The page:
As with any business, their primary purpose is to make money and grow the business for everybody to prosper from. This makes a very delicate struggle between appeasing stockholders and satisfying customers and for the business to determine which side is more important.As stated in the case study the actions taken by Johnson & Johnson were well received by consumer advocates and physician groups within the United States, but there was considerable grumbling among financial analysts and fund managers(Hosmer, 2011, p 126-127).
Although there is no legal requirement for a company to maximize profits it is however an assumption for any business especially those that are publicly held by stockholders. These stockholders lend their money by purchasing stock in the company to help cover the needed capital for growth. In return it is there assumption, although not guaranteed, that they will receive a return on their investment greater than the contributed. In order to meet that assumption corporations must maximize profits and many times to do so it means they must cut costs or minimize the unexpected. From this assumption births an management atmosphere that bows to the wants and needs of the controlling stockholders. The emphasis is placed on their satisfaction for a very basic reason, they can call to order a meeting and replace the management of a company. So even though the initial vision of the company would have been to achieve customer service and satisfaction at all costs, with the corporate greed prevalent in many corporations it is a necessity to maximize profits even at the cost of the customer.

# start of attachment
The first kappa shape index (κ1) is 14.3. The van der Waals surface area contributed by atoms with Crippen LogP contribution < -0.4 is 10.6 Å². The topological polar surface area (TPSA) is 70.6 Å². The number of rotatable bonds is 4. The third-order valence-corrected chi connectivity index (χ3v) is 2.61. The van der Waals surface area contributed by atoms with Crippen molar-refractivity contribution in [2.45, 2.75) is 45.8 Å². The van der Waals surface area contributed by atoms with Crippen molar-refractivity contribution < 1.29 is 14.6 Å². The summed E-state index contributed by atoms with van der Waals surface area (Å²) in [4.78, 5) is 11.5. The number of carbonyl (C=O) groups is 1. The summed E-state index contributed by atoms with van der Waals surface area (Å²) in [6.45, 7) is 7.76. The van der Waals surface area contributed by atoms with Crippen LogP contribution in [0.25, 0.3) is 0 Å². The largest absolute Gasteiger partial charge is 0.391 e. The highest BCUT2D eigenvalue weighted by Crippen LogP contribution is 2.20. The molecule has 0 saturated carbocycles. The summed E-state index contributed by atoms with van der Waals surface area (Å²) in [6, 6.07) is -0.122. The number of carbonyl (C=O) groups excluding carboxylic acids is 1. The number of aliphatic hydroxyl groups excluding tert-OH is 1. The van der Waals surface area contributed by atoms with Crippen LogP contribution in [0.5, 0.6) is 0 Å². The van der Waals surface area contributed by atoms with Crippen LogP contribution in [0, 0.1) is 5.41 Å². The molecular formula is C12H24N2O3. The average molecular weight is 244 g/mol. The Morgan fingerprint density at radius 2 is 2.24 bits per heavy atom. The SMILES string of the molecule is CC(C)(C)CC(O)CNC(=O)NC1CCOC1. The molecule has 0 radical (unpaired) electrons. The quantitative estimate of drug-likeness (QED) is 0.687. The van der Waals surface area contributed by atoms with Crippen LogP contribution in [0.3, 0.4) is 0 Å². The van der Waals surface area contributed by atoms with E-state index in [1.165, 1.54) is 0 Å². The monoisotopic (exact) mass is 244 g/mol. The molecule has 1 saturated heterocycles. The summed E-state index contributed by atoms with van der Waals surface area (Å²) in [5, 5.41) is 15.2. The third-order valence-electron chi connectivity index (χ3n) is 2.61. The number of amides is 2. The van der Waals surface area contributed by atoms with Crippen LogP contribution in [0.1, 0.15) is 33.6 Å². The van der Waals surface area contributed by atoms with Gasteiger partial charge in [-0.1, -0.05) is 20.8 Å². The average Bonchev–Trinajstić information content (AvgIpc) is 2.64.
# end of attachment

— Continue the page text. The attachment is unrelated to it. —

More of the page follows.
There was no legal requirement for Johnson & Johnson to recall all tylenol after the tampering of their product however there were warnings issued which retailers accepted. Many other states and retailers decided to follow the FDA's warning and remove only the products with particular serial numbers linked with the deaths that posed the greatest threats(Bell, p...
References: Bell, R. (n.d.). The Tylenol Terrorist — Death in a Bottle — Crime Library on truTV.com. Retrieved June 21, 2013, from http://www.trutv.com/library/crime/terrorists_spies/terrorists/tylenol_murders/index.html
Hosmer, L. R. (2011). Case 5-2. In The ethics of management: A multidisciplinary approach (7th ed., pp. 126-127). New York: McGraw-Hill.
Rehak, J. (2002, March 23). Tylenol made a hero of Johnson & Johnson - The recall that started them all - NYTimes.com. Retrieved June 21, 2013, from http://www.nytimes.com/2002/03/23/your-money/23iht-mjj_ed3_.html
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